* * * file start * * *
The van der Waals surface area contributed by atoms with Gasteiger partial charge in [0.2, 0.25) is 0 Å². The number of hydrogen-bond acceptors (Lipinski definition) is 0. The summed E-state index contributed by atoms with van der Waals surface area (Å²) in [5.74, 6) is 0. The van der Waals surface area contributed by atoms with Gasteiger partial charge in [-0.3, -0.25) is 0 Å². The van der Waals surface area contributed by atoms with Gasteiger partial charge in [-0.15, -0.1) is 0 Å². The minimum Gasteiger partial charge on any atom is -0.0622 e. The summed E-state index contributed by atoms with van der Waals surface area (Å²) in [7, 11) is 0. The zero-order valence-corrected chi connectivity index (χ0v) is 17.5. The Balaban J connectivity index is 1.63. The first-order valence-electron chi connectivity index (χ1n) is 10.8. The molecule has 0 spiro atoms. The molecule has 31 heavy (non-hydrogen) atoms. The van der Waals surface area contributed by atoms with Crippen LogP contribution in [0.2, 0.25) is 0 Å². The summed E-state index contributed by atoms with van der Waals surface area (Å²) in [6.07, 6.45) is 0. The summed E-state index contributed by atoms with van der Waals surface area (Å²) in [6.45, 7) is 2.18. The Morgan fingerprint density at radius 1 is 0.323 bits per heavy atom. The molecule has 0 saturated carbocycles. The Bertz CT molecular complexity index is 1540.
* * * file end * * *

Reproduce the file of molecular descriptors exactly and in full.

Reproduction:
The van der Waals surface area contributed by atoms with Gasteiger partial charge in [0.2, 0.25) is 0 Å². The number of hydrogen-bond acceptors (Lipinski definition) is 0. The summed E-state index contributed by atoms with van der Waals surface area (Å²) in [5.74, 6) is 0. The van der Waals surface area contributed by atoms with Gasteiger partial charge in [-0.3, -0.25) is 0 Å². The van der Waals surface area contributed by atoms with Gasteiger partial charge in [-0.15, -0.1) is 0 Å². The minimum Gasteiger partial charge on any atom is -0.0622 e. The summed E-state index contributed by atoms with van der Waals surface area (Å²) in [7, 11) is 0. The zero-order valence-corrected chi connectivity index (χ0v) is 17.5. The Balaban J connectivity index is 1.63. The first-order valence-electron chi connectivity index (χ1n) is 10.8. The molecule has 0 spiro atoms. The molecule has 31 heavy (non-hydrogen) atoms. The van der Waals surface area contributed by atoms with Crippen LogP contribution in [0.2, 0.25) is 0 Å². The summed E-state index contributed by atoms with van der Waals surface area (Å²) in [6.07, 6.45) is 0. The summed E-state index contributed by atoms with van der Waals surface area (Å²) in [6.45, 7) is 2.18. The Morgan fingerprint density at radius 1 is 0.323 bits per heavy atom. The molecule has 0 saturated carbocycles. The Bertz CT molecular complexity index is 1540.